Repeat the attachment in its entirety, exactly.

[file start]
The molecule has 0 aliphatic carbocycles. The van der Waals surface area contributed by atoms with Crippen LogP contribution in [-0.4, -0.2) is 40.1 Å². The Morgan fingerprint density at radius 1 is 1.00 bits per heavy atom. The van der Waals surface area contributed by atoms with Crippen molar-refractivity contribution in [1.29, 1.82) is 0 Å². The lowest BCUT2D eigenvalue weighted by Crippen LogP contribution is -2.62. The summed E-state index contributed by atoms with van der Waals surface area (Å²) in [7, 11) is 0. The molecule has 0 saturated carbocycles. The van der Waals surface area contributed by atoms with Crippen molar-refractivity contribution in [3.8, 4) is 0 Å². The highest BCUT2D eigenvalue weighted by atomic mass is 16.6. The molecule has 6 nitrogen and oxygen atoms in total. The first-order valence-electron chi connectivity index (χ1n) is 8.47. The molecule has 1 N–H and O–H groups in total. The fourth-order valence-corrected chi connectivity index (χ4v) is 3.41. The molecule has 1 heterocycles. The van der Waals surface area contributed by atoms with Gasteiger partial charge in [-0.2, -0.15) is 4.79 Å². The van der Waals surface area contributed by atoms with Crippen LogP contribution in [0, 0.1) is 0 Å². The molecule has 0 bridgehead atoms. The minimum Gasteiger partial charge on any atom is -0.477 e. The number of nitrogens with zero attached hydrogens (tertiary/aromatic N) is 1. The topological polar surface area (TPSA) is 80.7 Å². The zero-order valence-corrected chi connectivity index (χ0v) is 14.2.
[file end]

The molecule has 0 aliphatic carbocycles. The van der Waals surface area contributed by atoms with Crippen LogP contribution in [-0.4, -0.2) is 40.1 Å². The Morgan fingerprint density at radius 1 is 1.00 bits per heavy atom. The van der Waals surface area contributed by atoms with Crippen molar-refractivity contribution in [1.29, 1.82) is 0 Å². The lowest BCUT2D eigenvalue weighted by Crippen LogP contribution is -2.62. The summed E-state index contributed by atoms with van der Waals surface area (Å²) in [7, 11) is 0. The molecule has 0 saturated carbocycles. The van der Waals surface area contributed by atoms with Crippen molar-refractivity contribution in [3.8, 4) is 0 Å². The highest BCUT2D eigenvalue weighted by atomic mass is 16.6. The molecule has 6 nitrogen and oxygen atoms in total. The first-order valence-electron chi connectivity index (χ1n) is 8.47. The molecule has 1 N–H and O–H groups in total. The fourth-order valence-corrected chi connectivity index (χ4v) is 3.41. The molecule has 1 heterocycles. The van der Waals surface area contributed by atoms with Gasteiger partial charge in [-0.2, -0.15) is 4.79 Å². The van der Waals surface area contributed by atoms with Crippen LogP contribution in [0, 0.1) is 0 Å². The molecule has 0 bridgehead atoms. The minimum Gasteiger partial charge on any atom is -0.477 e. The number of nitrogens with zero attached hydrogens (tertiary/aromatic N) is 1. The topological polar surface area (TPSA) is 80.7 Å². The zero-order valence-corrected chi connectivity index (χ0v) is 14.2.